Cars vs Motorbikes – Why a Car is Safer


It is often said that riding motorbikes is very dangerous, and that driving a car is a far safer option. This is a highly contentious issue, however there are merits to both sides of the argument. Here are a few key points to consider in the car vs motorbike debate.


While driving a car, your degree of visibility is often reliant on the make, model and styling of your vehicle. Vans, 4WD’s and trucks have far greater visibility than cars which are lower to the road. When riding a motorbike, the barriers to your vision are far less than in a car, and the riding position instantly gives you an advantage when it comes to visibility. This allows a motorbike rider to assess and react to a potentially dangerous situation in a shorter time than someone in a car with poor visibility.

Car and Motorcycle Crash

However, the flipside to this for bike riders is that most car drivers do not see motorbikes. Even when taking great care not to follow in blind spots, every motorcyclist will have many instances of cars pulling out without having seen them. Wearing high visibility clothing and riding gear can help, but has not been proven to significantly reduce crashes caused by other road users. The potential for accidents based purely on other drivers is definitely a significant daily risk for motorbike riders.

The Roads

Unfortunately, road design is aimed towards four wheeled vehicles, and often produces a number of risks for motorbikes. Slippery paint sections spanning the width of the road become like ice when wet, and can be fatal when positioned either before or after the apex of corner. Potholes, man-hole covers, debris, and gravel are all potential threats that a rider must be constantly vigilant of. When driving in a car, while these are all considerations, it is not nearly as hazardous as when riding a motorbike.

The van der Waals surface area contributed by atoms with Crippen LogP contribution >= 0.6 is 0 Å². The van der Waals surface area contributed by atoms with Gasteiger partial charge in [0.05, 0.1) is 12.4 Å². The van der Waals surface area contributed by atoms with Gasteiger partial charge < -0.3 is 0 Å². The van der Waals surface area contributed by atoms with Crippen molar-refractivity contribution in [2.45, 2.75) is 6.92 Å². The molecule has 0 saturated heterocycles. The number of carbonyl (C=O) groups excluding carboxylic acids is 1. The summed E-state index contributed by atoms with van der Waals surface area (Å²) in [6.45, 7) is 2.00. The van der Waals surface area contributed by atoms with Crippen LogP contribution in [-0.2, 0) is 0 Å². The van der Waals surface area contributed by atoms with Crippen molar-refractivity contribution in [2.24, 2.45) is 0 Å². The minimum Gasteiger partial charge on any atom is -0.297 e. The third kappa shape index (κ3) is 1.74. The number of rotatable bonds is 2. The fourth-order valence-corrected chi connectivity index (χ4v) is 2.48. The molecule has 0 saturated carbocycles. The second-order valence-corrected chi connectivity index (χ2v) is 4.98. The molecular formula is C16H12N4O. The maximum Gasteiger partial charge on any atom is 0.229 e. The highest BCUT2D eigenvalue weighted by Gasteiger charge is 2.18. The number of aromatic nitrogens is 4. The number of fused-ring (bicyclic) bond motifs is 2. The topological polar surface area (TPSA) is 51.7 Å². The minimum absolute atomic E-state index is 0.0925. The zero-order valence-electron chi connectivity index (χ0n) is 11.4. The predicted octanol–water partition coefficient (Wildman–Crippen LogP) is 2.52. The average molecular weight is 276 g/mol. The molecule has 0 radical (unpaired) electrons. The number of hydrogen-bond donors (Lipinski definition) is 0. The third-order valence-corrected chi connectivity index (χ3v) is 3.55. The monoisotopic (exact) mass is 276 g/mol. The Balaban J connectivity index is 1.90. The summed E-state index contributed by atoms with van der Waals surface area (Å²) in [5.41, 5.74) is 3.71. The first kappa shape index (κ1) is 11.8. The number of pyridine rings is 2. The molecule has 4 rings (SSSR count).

In an Accident

When an accident situation occurs, there are a range of factors that determine how safe the rider/driver will be. For motorcyclists, riding in all of the correct gear is essential, as it can literally mean the difference between life and death. Ideally, riders should wear a full leather suit with stitched in armour, a back protector, full-length boots with in built ankle support, an approved full-face helmet and full gauntlet gloves with reinforced knuckled and palm protection. Unfortunately many riders choose comfort over safety, and ride in less than ideal gear.

When you crash a motorbike, as long as there are no solid objects to cause impact, most of the time a rider wearing correct safety gear will sustain minor injuries. However road side objects such as guard rails, light posts, signs and fences can all prove fatal for a rider thrown from their bike at speed. When a car crashes, the crumple zones, air bags and seat belts have all been stringently designed to reduce the injury to the occupants. While fatality can still occur, the injuries sustained in a similar crash between motorbike and car will be far less for the occupants of the car than the rider of the motorbike.

In conclusion, it can be seen that there are a range of factors which make motorbikes more dangerous than a car. This is not due to the nature of motorbikes themselves, but more to the conditions of the roads, lack of driver/rider education, and the greater risk of injury during a crash.

Written by Kobe Brooke

Kobe is a motor enthusiast who also works in a car dealer. He specialises in used cars for sale in NSW, Australia. He also organizes regular driver meet-up in his local area.

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